The Grotto was the life's work of Fr. Paul Dobberstein who gathered materials for 10 years, then, beginning in 1912, hand-built his masterpiece for 42 years.
There are nine separate grottos, each portraying a scene in the life of Christ. This was Fr. Dobberstein's first.
The materials used include petrified wood, malachite, jasper, quartz, agates, and more. This stalagmite came from Carlsbad Caverns before it was a national park.
He was also ahead of his time with recycling. When he wanted to create a stream, he decided coke bottles were the right color. So he collected them from all the townspeople and melted them down.
He also combined melted glass and crayons to create these interesting 'rocks', surrounding some of the hundreds of agates in the Grotto.
In addition to the nine grottos, the Stations of the Cross are beautifully depicted. The first 12 are murals, which Fr. Dobberstein ordered from Italy.
Which are displayed in these rock pavilions.
The Father did have some help with his dream. Matt Szerensce, a parishioner, worked with Father Dobberstein and Father Louis Greving, his successor, furthered his work after his death. At the time of his death, the Grotto was about 80% finished.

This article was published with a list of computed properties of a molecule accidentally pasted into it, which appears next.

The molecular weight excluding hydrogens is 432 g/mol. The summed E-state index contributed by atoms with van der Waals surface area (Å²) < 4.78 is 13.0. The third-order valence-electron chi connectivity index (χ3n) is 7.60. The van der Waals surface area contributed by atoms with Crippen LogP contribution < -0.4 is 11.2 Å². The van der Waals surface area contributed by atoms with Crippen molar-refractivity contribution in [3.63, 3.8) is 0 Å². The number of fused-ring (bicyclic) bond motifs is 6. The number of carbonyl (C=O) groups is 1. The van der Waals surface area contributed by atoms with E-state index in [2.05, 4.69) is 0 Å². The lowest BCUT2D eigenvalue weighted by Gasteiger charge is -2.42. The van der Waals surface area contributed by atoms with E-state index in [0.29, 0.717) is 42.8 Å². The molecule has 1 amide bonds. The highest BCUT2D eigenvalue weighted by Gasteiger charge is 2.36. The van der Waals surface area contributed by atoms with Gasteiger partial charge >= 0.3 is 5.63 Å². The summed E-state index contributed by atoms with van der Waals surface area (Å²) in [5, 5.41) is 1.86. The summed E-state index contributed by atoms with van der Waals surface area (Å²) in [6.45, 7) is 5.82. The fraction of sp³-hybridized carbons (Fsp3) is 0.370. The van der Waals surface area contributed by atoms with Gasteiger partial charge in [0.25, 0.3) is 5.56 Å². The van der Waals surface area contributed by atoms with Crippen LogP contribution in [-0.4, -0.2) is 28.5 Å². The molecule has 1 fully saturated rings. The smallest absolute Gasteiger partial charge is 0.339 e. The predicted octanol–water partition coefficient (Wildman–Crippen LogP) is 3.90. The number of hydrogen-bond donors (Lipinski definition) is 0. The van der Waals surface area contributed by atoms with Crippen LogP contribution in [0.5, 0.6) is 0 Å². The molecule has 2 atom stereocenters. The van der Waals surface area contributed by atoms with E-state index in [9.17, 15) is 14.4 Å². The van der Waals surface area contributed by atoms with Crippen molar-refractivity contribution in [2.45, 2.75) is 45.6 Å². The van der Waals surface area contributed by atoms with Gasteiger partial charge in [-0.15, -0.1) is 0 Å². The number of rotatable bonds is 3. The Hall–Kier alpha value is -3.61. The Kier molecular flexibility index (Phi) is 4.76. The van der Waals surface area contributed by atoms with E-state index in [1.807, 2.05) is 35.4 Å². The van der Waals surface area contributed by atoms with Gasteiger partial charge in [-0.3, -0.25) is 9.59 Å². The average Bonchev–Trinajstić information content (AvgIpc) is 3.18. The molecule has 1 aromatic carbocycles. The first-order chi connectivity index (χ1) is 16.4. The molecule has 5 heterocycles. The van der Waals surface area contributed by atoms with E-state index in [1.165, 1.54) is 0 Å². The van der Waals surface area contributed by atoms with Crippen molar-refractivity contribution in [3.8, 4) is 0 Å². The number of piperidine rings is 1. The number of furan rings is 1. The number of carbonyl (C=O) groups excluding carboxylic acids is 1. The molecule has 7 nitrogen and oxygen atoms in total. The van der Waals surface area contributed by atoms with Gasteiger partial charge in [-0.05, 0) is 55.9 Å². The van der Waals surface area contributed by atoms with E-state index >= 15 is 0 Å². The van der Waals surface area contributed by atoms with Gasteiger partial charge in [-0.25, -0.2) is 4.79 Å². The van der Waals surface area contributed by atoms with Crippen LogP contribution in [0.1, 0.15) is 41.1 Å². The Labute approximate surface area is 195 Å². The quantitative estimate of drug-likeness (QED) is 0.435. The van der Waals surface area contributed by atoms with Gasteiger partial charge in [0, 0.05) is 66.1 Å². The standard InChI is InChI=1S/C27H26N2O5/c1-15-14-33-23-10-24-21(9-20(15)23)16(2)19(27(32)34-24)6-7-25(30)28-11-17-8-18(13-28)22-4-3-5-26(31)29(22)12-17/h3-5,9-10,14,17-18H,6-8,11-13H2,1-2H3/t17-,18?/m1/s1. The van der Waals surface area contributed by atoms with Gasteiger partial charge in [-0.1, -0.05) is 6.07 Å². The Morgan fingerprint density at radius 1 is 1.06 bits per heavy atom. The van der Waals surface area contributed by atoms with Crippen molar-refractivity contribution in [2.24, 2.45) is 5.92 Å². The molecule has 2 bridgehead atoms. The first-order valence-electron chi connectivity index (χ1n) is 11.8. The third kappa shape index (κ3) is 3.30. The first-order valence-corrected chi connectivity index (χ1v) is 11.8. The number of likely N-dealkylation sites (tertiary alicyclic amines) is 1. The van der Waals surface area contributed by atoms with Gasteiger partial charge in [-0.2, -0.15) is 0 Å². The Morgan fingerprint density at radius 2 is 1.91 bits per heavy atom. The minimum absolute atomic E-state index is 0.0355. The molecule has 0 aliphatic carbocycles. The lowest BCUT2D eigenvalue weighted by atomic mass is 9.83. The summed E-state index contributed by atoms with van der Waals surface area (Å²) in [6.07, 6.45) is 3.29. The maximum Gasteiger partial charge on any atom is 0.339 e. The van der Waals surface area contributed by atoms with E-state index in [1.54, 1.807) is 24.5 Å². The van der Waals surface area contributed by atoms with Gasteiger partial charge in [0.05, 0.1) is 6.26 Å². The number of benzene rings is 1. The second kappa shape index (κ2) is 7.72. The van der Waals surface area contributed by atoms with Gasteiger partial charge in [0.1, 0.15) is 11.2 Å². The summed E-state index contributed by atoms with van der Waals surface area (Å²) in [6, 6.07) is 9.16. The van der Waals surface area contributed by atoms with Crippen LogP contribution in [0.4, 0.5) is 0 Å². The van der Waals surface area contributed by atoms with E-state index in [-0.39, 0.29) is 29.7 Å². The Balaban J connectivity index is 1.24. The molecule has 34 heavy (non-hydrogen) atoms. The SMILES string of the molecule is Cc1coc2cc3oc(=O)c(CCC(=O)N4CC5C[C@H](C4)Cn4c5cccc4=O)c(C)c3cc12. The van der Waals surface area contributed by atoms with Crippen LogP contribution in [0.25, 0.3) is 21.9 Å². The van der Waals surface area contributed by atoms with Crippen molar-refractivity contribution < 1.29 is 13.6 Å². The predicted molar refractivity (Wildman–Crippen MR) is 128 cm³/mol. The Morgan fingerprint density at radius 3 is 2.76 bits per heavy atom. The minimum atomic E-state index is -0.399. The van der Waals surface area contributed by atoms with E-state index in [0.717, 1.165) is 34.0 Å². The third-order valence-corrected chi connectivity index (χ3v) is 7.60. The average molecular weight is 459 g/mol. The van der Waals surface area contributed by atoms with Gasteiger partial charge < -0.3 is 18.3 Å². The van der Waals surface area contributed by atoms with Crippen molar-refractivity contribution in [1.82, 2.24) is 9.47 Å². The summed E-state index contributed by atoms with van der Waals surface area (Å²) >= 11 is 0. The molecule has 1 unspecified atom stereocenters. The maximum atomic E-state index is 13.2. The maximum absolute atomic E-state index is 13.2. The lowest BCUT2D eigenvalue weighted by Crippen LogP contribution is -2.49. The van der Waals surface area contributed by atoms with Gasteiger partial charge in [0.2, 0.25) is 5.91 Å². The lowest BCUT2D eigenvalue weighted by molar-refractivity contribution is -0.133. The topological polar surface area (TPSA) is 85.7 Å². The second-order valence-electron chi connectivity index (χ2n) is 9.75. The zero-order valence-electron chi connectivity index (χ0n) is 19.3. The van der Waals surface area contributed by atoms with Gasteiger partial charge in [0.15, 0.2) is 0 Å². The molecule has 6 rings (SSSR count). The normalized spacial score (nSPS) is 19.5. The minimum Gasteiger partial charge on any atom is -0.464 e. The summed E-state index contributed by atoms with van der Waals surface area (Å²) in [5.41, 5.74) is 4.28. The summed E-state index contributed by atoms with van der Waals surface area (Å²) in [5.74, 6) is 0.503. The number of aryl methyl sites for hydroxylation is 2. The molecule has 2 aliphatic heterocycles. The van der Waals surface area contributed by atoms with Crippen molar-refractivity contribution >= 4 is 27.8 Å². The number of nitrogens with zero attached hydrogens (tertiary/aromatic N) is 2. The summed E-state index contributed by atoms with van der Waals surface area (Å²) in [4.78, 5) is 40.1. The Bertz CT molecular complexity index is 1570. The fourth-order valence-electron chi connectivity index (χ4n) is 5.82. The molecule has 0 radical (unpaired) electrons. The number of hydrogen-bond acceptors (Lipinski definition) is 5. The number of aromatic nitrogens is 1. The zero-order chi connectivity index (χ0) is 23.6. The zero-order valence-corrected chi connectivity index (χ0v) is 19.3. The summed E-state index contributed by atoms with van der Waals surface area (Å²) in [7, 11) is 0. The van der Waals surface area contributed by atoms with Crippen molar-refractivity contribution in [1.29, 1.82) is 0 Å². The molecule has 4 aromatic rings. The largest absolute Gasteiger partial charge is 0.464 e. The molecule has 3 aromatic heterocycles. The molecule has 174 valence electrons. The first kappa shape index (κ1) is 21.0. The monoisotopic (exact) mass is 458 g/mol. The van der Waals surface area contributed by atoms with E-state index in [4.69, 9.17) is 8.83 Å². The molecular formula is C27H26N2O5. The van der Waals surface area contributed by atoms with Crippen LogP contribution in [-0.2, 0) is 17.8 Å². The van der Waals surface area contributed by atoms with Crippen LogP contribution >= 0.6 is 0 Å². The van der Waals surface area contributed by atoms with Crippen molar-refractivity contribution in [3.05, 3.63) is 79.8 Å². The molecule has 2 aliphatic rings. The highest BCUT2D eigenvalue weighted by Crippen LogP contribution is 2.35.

Fr. Paul Dobberstein
The complexity of the Grotto of the Redemption is mind-boggling.
The next morning I walked over from the campground to get a picture of the adjacent church.
It's certainly an impressive building for a town of 800 people.
Inside the church, Fr. Dobberstein built the Christmas Chapel in 1927.
Considered to be Father's finest work, it contains mineral specimens thought to be too delicate to be used in the outdoor grottos. It contains an amethyst that weighs 300 pounds.
And here's one more picture of the Grotto from the other side.
Of course pictures can't do it justice. If you are ever anywhere near West Bend, Iowa, treat yourself to a visit to Grotto of the Redemption and be amazed.